On 11 July 2018, the European Securities and Markets Authority (ESMA) published a consultation paper on the clearing obligation under EMIR. In the Paper, ESMA proposes a draft amending Regulatory Technical Standard (RTS) regarding the treatment of intragroup transactions between EU and third country group entities. As no third-country equivalence determination has been made in relation to the EMIR intragroup clearing exemption regime, ESMA proposes to extend to December 2020 the current derogation provided for these transactions in the absence of the relevant equivalence decisions. The consultation is open until 30 August 2018.
|6 July 2018||
ESMA statement on clearing obligation for pension scheme arrangements
On 3 July 2018, the European Securities and Markets Authority (ESMA) published a statement on the clearing obligation for pension scheme arrangements (PSAs) under EMIR.
In its statement, ESMA explains that it is aware of the difficulties that PSAs will face during the timing gap between the expiry of the current EMIR clearing exemption on 16 August 2018 and the day on which EMIR Refit comes into force.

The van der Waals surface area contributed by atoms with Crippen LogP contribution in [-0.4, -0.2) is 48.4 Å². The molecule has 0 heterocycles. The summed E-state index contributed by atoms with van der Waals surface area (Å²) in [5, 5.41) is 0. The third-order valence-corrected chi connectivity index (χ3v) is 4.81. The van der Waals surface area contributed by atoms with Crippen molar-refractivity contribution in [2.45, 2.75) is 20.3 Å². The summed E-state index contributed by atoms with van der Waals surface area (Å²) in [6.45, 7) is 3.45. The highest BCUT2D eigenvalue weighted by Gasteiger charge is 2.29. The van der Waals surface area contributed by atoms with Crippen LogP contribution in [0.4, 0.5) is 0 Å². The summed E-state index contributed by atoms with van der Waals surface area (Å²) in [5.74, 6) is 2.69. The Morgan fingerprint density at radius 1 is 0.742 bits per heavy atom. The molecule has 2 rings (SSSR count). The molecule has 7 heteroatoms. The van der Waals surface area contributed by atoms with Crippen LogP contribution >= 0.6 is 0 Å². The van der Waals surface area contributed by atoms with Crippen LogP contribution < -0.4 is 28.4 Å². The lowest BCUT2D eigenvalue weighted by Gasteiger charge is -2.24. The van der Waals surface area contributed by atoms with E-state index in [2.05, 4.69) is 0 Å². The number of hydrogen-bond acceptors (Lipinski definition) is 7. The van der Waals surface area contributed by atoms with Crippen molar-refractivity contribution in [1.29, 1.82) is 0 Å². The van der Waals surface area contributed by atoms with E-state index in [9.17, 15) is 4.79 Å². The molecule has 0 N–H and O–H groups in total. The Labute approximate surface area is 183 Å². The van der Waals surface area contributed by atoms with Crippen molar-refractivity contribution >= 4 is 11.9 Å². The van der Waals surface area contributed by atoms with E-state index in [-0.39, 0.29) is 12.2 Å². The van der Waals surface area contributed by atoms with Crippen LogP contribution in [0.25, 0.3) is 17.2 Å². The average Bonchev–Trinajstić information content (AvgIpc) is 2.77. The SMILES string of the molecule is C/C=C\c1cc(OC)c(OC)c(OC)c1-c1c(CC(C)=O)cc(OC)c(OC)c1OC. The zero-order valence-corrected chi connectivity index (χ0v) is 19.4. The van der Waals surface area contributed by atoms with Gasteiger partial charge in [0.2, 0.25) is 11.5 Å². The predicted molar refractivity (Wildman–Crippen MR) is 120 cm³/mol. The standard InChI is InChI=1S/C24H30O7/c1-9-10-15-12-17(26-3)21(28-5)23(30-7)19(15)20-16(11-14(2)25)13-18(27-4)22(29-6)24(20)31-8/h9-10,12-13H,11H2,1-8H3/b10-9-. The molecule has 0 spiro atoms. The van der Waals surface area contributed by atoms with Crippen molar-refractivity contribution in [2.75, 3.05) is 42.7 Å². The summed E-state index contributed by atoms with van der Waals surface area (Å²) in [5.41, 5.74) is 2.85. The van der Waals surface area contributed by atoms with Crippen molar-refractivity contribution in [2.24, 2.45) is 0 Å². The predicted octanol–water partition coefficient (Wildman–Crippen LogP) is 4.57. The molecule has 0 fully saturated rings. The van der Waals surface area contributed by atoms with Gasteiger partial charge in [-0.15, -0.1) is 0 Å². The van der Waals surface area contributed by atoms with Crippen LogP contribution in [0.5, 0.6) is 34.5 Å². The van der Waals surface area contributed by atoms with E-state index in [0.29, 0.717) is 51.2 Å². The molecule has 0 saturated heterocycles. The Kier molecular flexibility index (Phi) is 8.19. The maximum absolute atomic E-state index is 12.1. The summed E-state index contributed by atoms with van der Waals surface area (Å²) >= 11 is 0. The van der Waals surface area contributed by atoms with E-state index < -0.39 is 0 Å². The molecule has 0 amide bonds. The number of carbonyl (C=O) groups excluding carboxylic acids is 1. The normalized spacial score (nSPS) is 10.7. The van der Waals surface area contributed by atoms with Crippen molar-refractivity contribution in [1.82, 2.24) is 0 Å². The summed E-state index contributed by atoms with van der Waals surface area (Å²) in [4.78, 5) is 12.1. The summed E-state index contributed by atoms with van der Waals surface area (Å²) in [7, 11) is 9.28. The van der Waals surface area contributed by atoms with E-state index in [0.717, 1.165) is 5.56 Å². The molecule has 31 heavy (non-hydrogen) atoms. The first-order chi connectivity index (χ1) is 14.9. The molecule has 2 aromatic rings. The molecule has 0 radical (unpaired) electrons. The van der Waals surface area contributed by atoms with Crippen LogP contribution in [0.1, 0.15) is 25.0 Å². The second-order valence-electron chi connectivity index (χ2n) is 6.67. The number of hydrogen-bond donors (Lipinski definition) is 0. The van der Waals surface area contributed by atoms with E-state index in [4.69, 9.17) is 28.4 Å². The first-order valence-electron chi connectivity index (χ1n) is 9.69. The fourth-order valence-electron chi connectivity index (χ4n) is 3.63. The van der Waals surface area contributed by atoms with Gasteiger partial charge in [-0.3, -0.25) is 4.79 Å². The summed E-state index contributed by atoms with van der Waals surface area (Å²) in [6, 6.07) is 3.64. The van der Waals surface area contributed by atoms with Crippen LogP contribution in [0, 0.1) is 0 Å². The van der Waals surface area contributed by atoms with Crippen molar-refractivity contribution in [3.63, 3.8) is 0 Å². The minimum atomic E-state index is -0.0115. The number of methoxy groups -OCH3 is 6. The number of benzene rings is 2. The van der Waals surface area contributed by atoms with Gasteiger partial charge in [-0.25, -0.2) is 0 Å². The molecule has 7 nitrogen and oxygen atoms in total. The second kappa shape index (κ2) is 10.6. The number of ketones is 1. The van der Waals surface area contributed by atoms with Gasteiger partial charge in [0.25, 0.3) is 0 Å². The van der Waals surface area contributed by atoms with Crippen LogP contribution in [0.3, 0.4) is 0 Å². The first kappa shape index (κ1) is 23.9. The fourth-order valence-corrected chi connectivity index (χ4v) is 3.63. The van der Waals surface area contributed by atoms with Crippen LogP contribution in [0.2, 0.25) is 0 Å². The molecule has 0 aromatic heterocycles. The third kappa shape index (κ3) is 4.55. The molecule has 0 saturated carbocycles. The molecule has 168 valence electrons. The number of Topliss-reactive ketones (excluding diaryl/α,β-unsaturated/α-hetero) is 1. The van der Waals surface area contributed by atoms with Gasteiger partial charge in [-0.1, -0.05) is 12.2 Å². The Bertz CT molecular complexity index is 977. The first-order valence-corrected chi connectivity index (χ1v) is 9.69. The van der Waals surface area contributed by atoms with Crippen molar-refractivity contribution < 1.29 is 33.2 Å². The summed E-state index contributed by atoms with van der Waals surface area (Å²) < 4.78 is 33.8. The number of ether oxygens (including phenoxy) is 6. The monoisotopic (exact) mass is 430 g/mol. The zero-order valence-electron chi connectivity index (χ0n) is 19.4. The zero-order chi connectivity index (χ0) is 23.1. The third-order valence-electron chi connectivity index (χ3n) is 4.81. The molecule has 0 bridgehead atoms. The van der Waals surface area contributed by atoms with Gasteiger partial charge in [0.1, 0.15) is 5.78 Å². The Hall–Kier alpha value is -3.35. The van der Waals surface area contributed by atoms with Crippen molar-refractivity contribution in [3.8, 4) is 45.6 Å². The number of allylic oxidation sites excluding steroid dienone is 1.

ESMA also set out its expectations that competent authorities would not prioritise supervisory actions in respect of the clearing obligation towards entities that are expected to be exempted again in a relatively short period of time and to generally apply their risk-based supervisory powers in their day-to-day enforcement of applicable legislation in a proportionate manner.
We support ESMA’s statement. Accordingly, we will not require PSAs and their counterparties to start putting processes in place to clear derivatives for which they are currently exempt from clearing under EMIR during such timing gap. This approach is subject to any further statements that may be issued by ESMA or the FCA.
We, in any event, continue to recognise that the clearing of derivatives is a prudent risk management tool.
|20 April 2018||
ESMA guidelines on position calculation for Trade Repositories
On 27 March 2018, the European Securities and Markets Authority (ESMA) published guidelines on how trade repositories (TRs) should calculate derivative positions under the European Market Infrastructure Regulation (EMIR).
The Guidelines set out a consistent approach for the calculation of derivative positions by European TRs. There are currently eight TRs registered under EMIR.
Calculation of positions in derivatives is crucial for the assessment of systemic risks to financial stability by allowing the NCAs to have a comprehensive sight of derivatives’ exposures.
The guidelines will become applicable on 3 December 2018.
|12 February 2018||
European Commission equivalence decision under EMIR for derivatives transactions in the United States – Intragroup exemptions